Next week, I have a doctor’s appointment to remove my I.U.D.
Even typing that sentence sends chills across my body. Chills of excitement, because it means that my husband and I are about to start trying for a baby. Wow! Finally. We’ve been waiting for this moment since we got married two and a half years ago. But I also have chills of nervousness, because this means that things are about to get real.
I was up for hours last night, my mind racing with thoughts. My husband and I have always wanted a baby, but we wanted to be financially secure first. And then, during the process of paying off our credit cards and my husband’s law school loans, I decided to go back to school for my master’s degree in creative writing. I realized I’d definitely want to fulfill my educational dreams before settling in to take care of a child.
So, I enrolled in an accelerated low-residency program at Wilkes University in Pennsylvania–and after visiting Wilkes four times in the past year and a half for intensive courses on campus–I graduated in June with my master’s degree. Hooray! Mission, accomplished.
Now, for the next mission: Baby. I’ve had my appointment set to remove my I.U.D. for several months. As it looms closer, I’m incredibly excited. So excited that I often think about it when I’m trying to sleep at night. And with the excitement, as I mentioned, often comes fear.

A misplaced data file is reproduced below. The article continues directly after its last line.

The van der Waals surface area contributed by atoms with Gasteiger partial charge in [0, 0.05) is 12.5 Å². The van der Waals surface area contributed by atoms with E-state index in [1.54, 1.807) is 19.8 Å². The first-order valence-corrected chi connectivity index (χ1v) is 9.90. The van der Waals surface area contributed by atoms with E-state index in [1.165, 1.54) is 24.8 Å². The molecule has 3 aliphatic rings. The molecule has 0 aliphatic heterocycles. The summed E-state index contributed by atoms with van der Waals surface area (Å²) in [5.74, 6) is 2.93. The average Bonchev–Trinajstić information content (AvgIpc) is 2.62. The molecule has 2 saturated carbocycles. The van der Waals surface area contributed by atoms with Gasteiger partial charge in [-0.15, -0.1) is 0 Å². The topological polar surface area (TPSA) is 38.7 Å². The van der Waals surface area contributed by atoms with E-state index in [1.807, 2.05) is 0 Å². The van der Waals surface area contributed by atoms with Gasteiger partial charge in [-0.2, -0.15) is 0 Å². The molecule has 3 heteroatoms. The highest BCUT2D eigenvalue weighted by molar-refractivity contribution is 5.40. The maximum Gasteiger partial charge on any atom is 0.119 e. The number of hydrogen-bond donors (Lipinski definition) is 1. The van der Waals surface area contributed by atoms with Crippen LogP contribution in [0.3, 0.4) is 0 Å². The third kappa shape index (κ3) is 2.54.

For example, how is the baby going to ever fit inside of me? I’m not skin and bones, but I’m certainly not fat. My waist is small, and my hips are larger. Sometimes I’m terrified that my body won’t expand enough in the right places to accommodate eight pounds of baby, let alone to participate in my favorite yoga classes.
I also wonder how I’ll get along without my nightly glasses of wine; whether morning sickness will strike; and how I can possibly learn all there is to know about babies in nine months. Once the baby comes, how will I function on close to zero hours of sleep? And not to mention, how will I get through labor in the first place? It will probably hurt so badly that I’ll want to die.
I’m sure that none of these fears are new. But I also have an inherent sense of primal wisdom that all of the anxiety will be worth it. When the baby does arrive, I’ll be filled with so much love for my child that I won’t remember these concerns.
As my husband and I begin trying for a baby, I’m going to try my hardest to be in the moment–and to acknowledge my fears when they arise, but to keep my eye on the prize.
In the end, having that sweet baby in my arms is all that matters.